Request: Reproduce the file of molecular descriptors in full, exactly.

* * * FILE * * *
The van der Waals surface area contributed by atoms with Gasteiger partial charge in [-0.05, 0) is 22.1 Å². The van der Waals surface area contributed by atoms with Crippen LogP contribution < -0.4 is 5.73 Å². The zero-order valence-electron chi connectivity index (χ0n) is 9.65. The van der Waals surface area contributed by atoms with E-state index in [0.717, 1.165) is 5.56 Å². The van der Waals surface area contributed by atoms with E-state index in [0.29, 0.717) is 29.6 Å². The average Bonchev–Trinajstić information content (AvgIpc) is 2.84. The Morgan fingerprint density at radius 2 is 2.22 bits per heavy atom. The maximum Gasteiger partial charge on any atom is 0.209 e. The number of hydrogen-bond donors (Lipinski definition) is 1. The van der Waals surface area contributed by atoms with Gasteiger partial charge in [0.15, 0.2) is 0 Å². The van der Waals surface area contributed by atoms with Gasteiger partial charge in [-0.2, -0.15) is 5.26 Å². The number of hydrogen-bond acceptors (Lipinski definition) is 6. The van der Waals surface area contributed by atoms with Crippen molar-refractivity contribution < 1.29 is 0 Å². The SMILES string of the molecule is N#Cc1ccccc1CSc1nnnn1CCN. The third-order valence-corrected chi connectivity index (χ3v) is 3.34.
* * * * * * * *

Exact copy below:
The van der Waals surface area contributed by atoms with Gasteiger partial charge in [-0.05, 0) is 22.1 Å². The van der Waals surface area contributed by atoms with Crippen LogP contribution < -0.4 is 5.73 Å². The zero-order valence-electron chi connectivity index (χ0n) is 9.65. The van der Waals surface area contributed by atoms with E-state index in [0.717, 1.165) is 5.56 Å². The van der Waals surface area contributed by atoms with E-state index in [0.29, 0.717) is 29.6 Å². The average Bonchev–Trinajstić information content (AvgIpc) is 2.84. The Morgan fingerprint density at radius 2 is 2.22 bits per heavy atom. The maximum Gasteiger partial charge on any atom is 0.209 e. The number of hydrogen-bond donors (Lipinski definition) is 1. The van der Waals surface area contributed by atoms with Gasteiger partial charge in [0.15, 0.2) is 0 Å². The van der Waals surface area contributed by atoms with Gasteiger partial charge in [-0.2, -0.15) is 5.26 Å². The number of hydrogen-bond acceptors (Lipinski definition) is 6. The van der Waals surface area contributed by atoms with Crippen molar-refractivity contribution < 1.29 is 0 Å². The SMILES string of the molecule is N#Cc1ccccc1CSc1nnnn1CCN. The third-order valence-corrected chi connectivity index (χ3v) is 3.34.